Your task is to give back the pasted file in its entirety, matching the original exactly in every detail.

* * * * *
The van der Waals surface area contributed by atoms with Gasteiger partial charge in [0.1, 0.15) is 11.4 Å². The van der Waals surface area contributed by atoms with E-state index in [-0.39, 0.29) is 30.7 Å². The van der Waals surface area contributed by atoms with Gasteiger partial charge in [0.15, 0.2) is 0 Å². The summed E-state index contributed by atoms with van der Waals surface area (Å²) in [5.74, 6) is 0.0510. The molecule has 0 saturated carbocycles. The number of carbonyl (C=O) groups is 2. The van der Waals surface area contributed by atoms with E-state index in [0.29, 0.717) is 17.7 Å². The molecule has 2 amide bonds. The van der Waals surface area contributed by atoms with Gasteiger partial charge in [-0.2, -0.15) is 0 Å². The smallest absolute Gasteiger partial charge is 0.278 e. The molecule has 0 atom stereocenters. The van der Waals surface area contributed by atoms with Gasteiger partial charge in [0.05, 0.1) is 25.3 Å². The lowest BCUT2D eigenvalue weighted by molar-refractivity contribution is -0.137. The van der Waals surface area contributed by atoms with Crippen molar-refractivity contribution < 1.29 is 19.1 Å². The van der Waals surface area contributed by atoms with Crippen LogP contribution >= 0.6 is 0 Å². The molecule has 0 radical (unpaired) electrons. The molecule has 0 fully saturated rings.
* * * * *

The van der Waals surface area contributed by atoms with Gasteiger partial charge in [0.1, 0.15) is 11.4 Å². The van der Waals surface area contributed by atoms with E-state index in [-0.39, 0.29) is 30.7 Å². The van der Waals surface area contributed by atoms with Gasteiger partial charge in [0.15, 0.2) is 0 Å². The summed E-state index contributed by atoms with van der Waals surface area (Å²) in [5.74, 6) is 0.0510. The molecule has 0 saturated carbocycles. The number of carbonyl (C=O) groups is 2. The van der Waals surface area contributed by atoms with E-state index in [0.29, 0.717) is 17.7 Å². The molecule has 2 amide bonds. The van der Waals surface area contributed by atoms with Gasteiger partial charge in [-0.2, -0.15) is 0 Å². The smallest absolute Gasteiger partial charge is 0.278 e. The molecule has 0 atom stereocenters. The van der Waals surface area contributed by atoms with Gasteiger partial charge in [0.05, 0.1) is 25.3 Å². The lowest BCUT2D eigenvalue weighted by molar-refractivity contribution is -0.137. The van der Waals surface area contributed by atoms with Crippen molar-refractivity contribution < 1.29 is 19.1 Å². The van der Waals surface area contributed by atoms with Crippen LogP contribution >= 0.6 is 0 Å². The molecule has 0 radical (unpaired) electrons. The molecule has 0 fully saturated rings.